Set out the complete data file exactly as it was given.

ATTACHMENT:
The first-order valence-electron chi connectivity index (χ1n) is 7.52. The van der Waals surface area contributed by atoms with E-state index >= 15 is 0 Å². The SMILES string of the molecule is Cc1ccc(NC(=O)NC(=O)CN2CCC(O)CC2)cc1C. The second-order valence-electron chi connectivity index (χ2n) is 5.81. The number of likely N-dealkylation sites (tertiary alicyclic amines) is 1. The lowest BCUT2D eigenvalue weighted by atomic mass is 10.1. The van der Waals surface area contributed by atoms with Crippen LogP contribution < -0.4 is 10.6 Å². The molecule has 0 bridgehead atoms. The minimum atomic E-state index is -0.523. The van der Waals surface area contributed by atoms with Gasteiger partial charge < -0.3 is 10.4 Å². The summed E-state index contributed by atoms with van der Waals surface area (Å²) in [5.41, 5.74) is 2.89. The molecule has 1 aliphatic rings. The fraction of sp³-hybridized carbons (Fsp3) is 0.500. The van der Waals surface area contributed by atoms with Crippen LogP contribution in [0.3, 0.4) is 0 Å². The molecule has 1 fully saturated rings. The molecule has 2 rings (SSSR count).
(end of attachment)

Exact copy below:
The first-order valence-electron chi connectivity index (χ1n) is 7.52. The van der Waals surface area contributed by atoms with E-state index >= 15 is 0 Å². The SMILES string of the molecule is Cc1ccc(NC(=O)NC(=O)CN2CCC(O)CC2)cc1C. The second-order valence-electron chi connectivity index (χ2n) is 5.81. The number of likely N-dealkylation sites (tertiary alicyclic amines) is 1. The lowest BCUT2D eigenvalue weighted by atomic mass is 10.1. The van der Waals surface area contributed by atoms with Crippen LogP contribution < -0.4 is 10.6 Å². The molecule has 0 bridgehead atoms. The minimum atomic E-state index is -0.523. The van der Waals surface area contributed by atoms with Gasteiger partial charge < -0.3 is 10.4 Å². The summed E-state index contributed by atoms with van der Waals surface area (Å²) in [5.41, 5.74) is 2.89. The molecule has 1 aliphatic rings. The fraction of sp³-hybridized carbons (Fsp3) is 0.500. The van der Waals surface area contributed by atoms with Crippen LogP contribution in [0.3, 0.4) is 0 Å². The molecule has 1 fully saturated rings. The molecule has 2 rings (SSSR count).